I will have to strongly disagree with you Grits that 6 years is "timely" for any audit- even if the bill says each facility. The facilities are where the abuses take place and the cover ups begin there. If you don't catch them early, then web of "friends protecting friends" begins. How I read it is every six years for the agency itself and for each facility. Either way, that is six years before someone will HAVE to officially step in an administrative way. It just begs for excuses and other "things" to come along during those 6 years to be able to overlook things. And, you are assuming that the investigative staff will be looking in the meanwhile. If they are as busy as the prior investigators have been- they aren't going to have time. Mean while, time frames for any legal actions expire, unethical practices continue and the situation repeats itself. They wanted to create legitimacy with this overhaul. Then why not do it where it actually LOOKS like someone is watching and will step in IN A TIMELY MANNER. They are crying about the two years it took for the sexual abuse in West Texas to come to light? Put the proposed system in place- is six years going to be too long? It's just plain and simply a farce. There is NO REASON not to have the systems audited yearly- especially when the Lege is screaming that funding and resources are not issues.
Regarding the confidentiality thing again- did you happen to see that Gov. Perry gets to "appoint" the head IG?? Want to take any bets as to which buddy he will appoint? You don't think with that little clause in there that Gov. Perry won't pick up the phone and say, "Hey buddy- regarding that complaint or investigation on XYZ, who reported that and how can I make sure they are fired or discredited before that comes out?" Why else would that be in there? Every other law and policy in place already addresses the proper disclosure of confidential information. With that inclusion- Gov. Perry or anyone else the head IG feels compelled to tell now has access to information they have no right to. Do you think the head IG will tell Gov. Perry no? Hardly.

Anonymous said...

What difference does it make? We're not going to have any employees working at TYC now that these new personnel policies that deal with misdemeanors. What a fiasco. There is about to be a massive walk out. This one guy whose ex-wife accused him of a domestic violence (that's a Class A), who pushed her off him after she jumped on his back and clawed his eyes after he announced his intention to divorce, and has only been charged but not convicted, and now he’s going to be released? He's waiting for his trial and he's pled not guilty. The county prosecutors are dragging their feet, and now because of the "charge," he's not eligible to be working with kids even though he's a maintenance worker. Read it... PRS 05.13, ironic is that it came out Friday the 13th. Go to hell TYC. Who would ever want to work for you now?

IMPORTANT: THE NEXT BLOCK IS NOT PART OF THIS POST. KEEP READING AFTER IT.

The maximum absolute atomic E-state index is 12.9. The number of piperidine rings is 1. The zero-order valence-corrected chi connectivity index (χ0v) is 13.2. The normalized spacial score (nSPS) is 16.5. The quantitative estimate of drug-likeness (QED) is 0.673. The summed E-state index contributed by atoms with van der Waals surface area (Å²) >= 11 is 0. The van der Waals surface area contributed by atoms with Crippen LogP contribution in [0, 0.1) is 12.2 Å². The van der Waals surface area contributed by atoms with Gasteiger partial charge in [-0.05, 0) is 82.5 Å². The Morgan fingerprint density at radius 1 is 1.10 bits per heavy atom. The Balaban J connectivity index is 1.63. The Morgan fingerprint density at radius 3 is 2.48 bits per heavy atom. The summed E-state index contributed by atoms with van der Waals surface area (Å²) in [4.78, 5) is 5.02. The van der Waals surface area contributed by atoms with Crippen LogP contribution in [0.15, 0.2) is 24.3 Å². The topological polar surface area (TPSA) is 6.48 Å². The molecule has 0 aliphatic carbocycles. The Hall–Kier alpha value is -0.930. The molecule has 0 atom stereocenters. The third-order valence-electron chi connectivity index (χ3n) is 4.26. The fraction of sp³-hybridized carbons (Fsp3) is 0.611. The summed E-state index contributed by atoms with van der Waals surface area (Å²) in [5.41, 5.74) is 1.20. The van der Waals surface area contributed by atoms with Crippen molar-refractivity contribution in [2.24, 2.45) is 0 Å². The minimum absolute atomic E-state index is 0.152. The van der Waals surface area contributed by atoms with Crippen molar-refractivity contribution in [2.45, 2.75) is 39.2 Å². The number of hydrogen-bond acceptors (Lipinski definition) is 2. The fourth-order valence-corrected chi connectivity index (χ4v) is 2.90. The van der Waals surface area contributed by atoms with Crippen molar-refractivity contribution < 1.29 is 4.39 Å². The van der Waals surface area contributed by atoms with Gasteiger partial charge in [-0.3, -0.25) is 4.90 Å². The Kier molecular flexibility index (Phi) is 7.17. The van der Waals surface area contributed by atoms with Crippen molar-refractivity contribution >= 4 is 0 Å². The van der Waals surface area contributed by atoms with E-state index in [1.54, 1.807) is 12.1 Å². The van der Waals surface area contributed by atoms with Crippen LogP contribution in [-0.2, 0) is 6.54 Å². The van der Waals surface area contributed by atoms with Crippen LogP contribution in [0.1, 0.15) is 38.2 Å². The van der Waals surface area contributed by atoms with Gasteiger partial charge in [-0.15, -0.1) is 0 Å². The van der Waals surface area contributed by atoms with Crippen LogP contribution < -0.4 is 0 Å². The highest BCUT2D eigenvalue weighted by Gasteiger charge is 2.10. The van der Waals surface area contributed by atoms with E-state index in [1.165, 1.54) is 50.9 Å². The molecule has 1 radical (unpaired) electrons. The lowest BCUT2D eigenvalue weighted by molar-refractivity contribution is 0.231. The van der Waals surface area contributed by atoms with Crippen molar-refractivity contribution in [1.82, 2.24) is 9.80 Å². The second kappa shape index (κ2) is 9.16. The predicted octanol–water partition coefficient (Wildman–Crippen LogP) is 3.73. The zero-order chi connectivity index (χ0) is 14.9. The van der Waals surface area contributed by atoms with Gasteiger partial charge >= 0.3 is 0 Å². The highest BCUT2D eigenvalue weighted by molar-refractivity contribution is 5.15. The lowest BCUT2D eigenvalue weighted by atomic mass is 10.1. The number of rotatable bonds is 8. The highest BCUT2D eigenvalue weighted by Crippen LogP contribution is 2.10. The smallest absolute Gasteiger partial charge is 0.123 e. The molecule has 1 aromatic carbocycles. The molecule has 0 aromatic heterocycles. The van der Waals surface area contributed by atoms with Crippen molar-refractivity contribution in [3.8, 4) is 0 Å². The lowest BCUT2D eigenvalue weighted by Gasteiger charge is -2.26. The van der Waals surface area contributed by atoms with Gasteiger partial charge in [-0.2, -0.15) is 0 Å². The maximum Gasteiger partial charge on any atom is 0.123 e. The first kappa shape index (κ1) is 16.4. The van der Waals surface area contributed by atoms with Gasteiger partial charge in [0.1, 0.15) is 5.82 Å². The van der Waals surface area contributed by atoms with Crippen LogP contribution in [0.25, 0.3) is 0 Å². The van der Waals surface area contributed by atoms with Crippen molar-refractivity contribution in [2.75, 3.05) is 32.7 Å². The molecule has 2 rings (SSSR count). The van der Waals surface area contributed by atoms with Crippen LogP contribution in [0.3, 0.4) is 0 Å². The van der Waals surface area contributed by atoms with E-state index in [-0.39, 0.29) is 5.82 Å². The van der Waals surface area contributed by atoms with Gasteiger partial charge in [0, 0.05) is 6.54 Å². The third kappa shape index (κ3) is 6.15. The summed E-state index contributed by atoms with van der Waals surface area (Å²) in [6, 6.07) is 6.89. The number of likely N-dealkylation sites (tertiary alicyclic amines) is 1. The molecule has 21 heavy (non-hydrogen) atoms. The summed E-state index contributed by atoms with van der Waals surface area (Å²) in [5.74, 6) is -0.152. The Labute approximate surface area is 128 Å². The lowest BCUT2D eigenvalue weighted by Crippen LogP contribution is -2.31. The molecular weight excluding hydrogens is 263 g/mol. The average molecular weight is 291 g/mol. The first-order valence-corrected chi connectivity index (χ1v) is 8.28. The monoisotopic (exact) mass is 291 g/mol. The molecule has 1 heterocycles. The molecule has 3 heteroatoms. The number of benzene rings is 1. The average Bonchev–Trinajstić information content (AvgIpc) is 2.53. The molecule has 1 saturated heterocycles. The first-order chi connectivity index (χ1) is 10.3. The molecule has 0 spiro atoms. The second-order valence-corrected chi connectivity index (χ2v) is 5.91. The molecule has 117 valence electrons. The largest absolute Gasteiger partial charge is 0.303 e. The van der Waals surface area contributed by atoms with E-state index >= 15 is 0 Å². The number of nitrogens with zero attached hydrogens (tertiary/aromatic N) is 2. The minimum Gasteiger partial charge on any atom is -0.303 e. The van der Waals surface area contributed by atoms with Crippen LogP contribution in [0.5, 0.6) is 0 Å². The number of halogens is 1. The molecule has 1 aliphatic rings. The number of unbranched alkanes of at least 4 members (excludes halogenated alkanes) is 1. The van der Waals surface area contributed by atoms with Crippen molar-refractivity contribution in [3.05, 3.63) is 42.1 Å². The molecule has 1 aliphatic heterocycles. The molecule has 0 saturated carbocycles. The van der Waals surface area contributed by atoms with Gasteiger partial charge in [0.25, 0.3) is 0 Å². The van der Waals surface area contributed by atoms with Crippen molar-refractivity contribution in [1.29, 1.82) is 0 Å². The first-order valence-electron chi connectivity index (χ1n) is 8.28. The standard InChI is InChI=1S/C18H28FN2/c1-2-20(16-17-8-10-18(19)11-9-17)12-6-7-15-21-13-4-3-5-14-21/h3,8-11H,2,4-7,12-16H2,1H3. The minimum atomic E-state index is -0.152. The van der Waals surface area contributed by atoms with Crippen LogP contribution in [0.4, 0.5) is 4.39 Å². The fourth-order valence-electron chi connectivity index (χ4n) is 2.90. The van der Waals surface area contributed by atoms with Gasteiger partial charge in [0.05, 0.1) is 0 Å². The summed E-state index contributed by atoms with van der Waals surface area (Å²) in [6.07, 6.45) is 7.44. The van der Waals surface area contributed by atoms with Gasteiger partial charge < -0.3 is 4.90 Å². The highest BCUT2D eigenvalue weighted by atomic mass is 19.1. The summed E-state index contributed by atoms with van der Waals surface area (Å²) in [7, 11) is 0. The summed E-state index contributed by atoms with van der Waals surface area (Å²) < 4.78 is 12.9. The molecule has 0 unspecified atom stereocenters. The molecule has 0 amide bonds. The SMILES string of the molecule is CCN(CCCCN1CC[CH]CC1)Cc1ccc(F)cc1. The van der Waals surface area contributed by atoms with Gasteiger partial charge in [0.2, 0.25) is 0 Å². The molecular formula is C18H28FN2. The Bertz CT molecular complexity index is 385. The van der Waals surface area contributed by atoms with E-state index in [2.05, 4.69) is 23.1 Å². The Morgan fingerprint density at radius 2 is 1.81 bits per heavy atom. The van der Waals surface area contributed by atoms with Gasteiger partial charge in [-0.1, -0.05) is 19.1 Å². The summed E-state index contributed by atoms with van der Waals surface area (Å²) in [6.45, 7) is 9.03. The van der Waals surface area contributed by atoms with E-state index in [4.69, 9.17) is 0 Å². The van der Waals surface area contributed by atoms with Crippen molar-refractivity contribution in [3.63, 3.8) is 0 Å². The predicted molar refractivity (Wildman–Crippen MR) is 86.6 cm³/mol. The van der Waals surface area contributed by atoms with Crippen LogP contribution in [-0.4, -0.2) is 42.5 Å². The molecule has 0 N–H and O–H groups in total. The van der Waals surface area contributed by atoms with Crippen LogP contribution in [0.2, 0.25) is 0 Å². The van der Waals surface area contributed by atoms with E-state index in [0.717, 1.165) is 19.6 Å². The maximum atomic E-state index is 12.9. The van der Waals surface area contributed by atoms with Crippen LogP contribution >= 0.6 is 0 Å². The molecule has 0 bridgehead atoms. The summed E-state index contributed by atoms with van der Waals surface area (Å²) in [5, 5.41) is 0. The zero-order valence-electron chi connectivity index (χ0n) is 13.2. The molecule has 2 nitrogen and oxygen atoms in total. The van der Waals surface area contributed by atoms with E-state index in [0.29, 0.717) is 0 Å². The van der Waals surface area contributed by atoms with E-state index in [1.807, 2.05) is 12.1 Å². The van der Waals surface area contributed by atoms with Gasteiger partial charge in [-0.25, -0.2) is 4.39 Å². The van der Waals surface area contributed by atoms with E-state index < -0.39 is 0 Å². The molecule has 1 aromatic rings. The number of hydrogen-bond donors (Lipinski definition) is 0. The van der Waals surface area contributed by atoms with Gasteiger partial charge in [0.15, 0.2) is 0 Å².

Anonymous said...

3:30 pm- what facility is the maintanance guy at? That sounds familiar! I think there are a couple of people in this same spot a the facility I'm thinking of. The county judge and misde. courts are jokes!

Anonymous said...

I really don't want to say because I respect his privacy and he's a good friend of mine. I don't want to embarass him, but damn, all he wanted to do was leave his own house then she jumped on him. I hope at least they'll suspend him with pay until until the county gets off its ass and does the right thing.

Has anyone else seen these new policies? Hell I gotta another friend who whipped his brothers ass after he spat on him and got charged with that same thing. I guess he's gone too.

Anonymous said...

I didn't want to know the guy's name, just the facility or county it's in. If it's the same one I'm thinking of, I know of about 7 people they are going to have to fire because of that same policy and the local judges sitting on their butts.

Anonymous said...

If I named the county it'd still give it away. I mean, it's not like we have more than one facility in any of these counties! I know your intentions are good. What county are you in?

Anonymous said...

Crockett. I know there is several more people at the Marlin facility with the same problem. My friend works there and told me people are running scared.

billt said...

Regarding Project Rio....she can dance on the sand all she wants, but she hasn't helped me. When I got out last December i called the 1-800 number and was told by Project Rio to contact TWC for help finding a job. 2 different offices at TWC told me that Project Rio doesn't exist. I don't care who runs the program, as long as it can help us ex-cons find gainful and legal employment.BTW, the tax credit for hiring ex-offenders should be publicized more. Most employers don't even know about it and don't believe me when I mention it....and I'm still looking for work. Anybody willing to give a guy a second chance?

Anonymous said...

They will shuffle agency authority alright. Substiture HB 2884 will shuffle all TYC facilites that house more than 100 kids right over to TDCJ as of September 2008. Mr. Madden's hard work is being derailed by Dutton in the Juvenile Justice and Family Issues committee. Mr. Dutton must have relatives that have empty facilities ready to contract to TYC.